23. Adversarial Examples Definition 22 Given seed sample, !, !" is

    an adversarial example iff: # !" = % Class is % (targeted) ∆ !, !" ≤ ) Difference below threshold ∆ !, !" is defined in some (simple!) metric space: *+ norm (# different), *,, *-norm (“Euclidean distance”), *. Assumption (to map to earlier definition): small perturbation does not change class in Oracle space
  24. !" Adversary: Fast Gradient Sign 23 original 0.1 0.2 0.3

    0.4 0.5 Adversary Power: # !" adversary power: max(() −() +) < # () + = () − # ⋅ sign(∇loss7 (())
  25. Many Other Adversarial Methods 24 + “1” 100% confidence “4”

    100% = + “2” 99.9% = + “2” 83.8% = BIM ("# ) JSMA ("% ) CW 2 ("& ) Original Perturbation Adversarial Examples
  26. Impact of Adversarial Perturbations 25 95th percentile 5th percentile CIFAR-10

    DenseNet FGSM attack ε = 0.1
  27. Impact of Adversarial Perturbations 26 FGSM Attack Perturbation Random Perturbation

  28. Defense Strategies 1. Hide the gradients 27

  29. Defense Strategies 1. Hide the gradients − Transferability results 28

  30. Defense Strategies 1. Hide the gradients − Transferability results −

    Clever adversaries can still find adversarial examples 29
  31. Defense Strategies 1. Hide the gradients − Transferability results −

    Clever adversaries can still find adversarial examples 2. Build a robust classifier − Adversarial retraining, increasing model capacity, etc. 30
  32. Defense Strategies 1. Hide the gradients − Transferability results −

    Clever adversaries can still find adversarial examples 2. Build a robust classifier − Adversarial retraining, increasing model capacity, etc. − If we could build a perfect model, we would! 31
  33. Defense Strategies 1. Hide the gradients − Transferability results −

    Clever adversaries can still find adversarial examples 2. Build a robust classifier − Adversarial retraining, increasing model capacity, etc. − If we could build a perfect model, we would! 32 Our strategy: “Feature Squeezing” reduce search space available to the adversary Weilin Xu Yanjun Qi
  34. Model Model Squeezer 1 Prediction0 Prediction1 "($%&'( , $%&'* ,

    … , $%&', ) Yes Input Adversarial No Legitimate Model’ Squeezer k … Predictionk Detection Framework
  35. Model Model Squeezer 1 Prediction0 Prediction1 "($%&'( , $%&'* ,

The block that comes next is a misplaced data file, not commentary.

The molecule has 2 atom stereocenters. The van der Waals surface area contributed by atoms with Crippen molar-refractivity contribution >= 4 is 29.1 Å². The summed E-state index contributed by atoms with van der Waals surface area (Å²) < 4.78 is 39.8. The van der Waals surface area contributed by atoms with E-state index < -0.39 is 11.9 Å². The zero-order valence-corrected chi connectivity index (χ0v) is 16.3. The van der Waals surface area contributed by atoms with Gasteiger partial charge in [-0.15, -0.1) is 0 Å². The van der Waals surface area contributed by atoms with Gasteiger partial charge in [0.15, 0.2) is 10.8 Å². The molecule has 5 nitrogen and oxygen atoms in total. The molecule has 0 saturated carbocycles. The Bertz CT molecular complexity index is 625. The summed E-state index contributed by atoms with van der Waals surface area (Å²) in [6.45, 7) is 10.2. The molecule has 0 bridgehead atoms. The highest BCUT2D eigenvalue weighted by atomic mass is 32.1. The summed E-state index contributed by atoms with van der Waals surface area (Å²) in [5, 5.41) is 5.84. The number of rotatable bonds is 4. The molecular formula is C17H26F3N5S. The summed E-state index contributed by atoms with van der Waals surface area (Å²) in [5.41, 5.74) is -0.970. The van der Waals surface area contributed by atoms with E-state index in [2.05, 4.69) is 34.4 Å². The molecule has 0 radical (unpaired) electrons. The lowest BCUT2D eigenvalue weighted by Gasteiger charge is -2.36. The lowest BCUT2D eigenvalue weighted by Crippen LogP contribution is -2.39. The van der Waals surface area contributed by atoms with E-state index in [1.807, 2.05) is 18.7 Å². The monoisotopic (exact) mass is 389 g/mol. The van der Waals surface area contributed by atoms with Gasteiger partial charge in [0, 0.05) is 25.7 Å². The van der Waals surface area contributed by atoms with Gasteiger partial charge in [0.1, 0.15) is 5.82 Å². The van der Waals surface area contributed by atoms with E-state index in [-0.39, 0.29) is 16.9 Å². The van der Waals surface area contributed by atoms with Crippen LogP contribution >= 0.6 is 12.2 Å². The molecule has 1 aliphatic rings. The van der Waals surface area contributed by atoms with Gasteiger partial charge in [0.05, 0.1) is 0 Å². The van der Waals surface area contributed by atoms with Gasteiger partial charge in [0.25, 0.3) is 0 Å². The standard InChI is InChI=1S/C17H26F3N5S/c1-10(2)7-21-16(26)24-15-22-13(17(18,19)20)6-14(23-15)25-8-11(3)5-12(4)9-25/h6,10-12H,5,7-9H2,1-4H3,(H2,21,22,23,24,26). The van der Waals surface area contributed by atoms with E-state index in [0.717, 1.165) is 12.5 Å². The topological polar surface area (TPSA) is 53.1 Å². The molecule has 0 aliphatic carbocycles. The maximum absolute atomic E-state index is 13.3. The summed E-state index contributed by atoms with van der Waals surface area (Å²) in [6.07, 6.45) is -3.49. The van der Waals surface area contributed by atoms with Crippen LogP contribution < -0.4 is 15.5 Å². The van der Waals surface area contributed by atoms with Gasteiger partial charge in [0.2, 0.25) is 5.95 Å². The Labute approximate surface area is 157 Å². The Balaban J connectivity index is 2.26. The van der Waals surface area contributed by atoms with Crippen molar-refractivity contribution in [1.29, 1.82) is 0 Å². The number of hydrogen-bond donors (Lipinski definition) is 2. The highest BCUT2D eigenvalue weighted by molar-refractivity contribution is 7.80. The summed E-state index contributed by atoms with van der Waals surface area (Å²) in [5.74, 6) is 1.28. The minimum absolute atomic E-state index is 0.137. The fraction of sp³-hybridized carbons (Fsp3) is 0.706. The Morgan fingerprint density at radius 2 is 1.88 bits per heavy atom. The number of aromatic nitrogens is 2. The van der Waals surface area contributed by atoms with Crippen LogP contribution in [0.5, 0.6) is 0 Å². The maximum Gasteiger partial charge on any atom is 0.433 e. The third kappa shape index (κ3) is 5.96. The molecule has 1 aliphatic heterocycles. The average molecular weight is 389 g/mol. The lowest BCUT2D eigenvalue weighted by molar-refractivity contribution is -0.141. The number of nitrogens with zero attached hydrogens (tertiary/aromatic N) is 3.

… , $%&', ) Yes Input Adversarial No Legitimate Model’ Squeezer k … Predictionk Detection Framework Feature Squeezer coalesces similar inputs into one pointL: • Little change for legitimate inputs. • Destruct adversarial perturbations.
  36. Bit Depth Reduction 0 0.1 0.2 0.3 0.4 0.5 0.6

    0.7 0.8 0.9 1 0 0.1 0.2 0.3 0.4 0.5 0.6 0.7 0.8 0.9 1 3-bit 1-bit 8-bit Reduce to 1-bit !" = round(!" ×2)/2 Reduce to 1-bit !" = round(!" ×2)/2 [0.312 0.271 …… 0.159 0.651] X* [0.012 0.571 …… 0.159 0.951] X Input Output 35 [0. 1. …… 0. 1. ] [0. 0. …… 0. 1. ] Signal Quantization Adversarial Example Normal Example
  37. Bit Depth Reduction 36 Seed 1 1 4 2 2

    1 1 1 1 1 CW 2 CW ∞ BIM FGSM
  38. Spatial Smoothing: Median Filter Replace a pixel with median of

    its neighbors. Effective in eliminating ”salt-and-pepper” noise (!" attacks) 37 Image from https://sultanofswing90.wordpress.com/tag/image-processing/ 3×3 Median Filter
  39. Spatial Smoothing: Non-local Means Replace a patch with weighted mean

    of similar patches (in region). 38 ! "# "$ !% = ' ((!, "+ )×"+ Preserves edges, while removing noise.
  40. 39 Airplane 94.4% Truck 99.9% Automobile 56.5% Airplane 98.4% Airplane

    99.9% Ship 46.0% Airplane 98.3% Airplane 80.8% Airplane 70.0% Median Filter (2×2) Non-local Means (13-3-4) Original BIM (L ∞ ) JSMA (L 0 )
  41. Other Potential Squeezers 40 C Xie, et al. Mitigating Adversarial

    Effects Through Randomization, ICLR 2018. J Buckman, et al. Thermometer Encoding: One Hot Way To Resist Adversarial Examples, ICLR 2018. D Meng and H Chen, MagNet: a Two-Pronged Defense against Adversarial Examples, in CCS 2017; A Prakash, et al., Deflecting Adversarial Attacks with Pixel Deflection, CVPR 2018;... Thermometer Encoding (learnable bit depth reduction) Image denoising using autoencoder, wavelet, JPEG, etc. Image resizing ...
  42. “Feature Squeezing” (Vacuous) Conjecture For any distance-limited adversarial method, there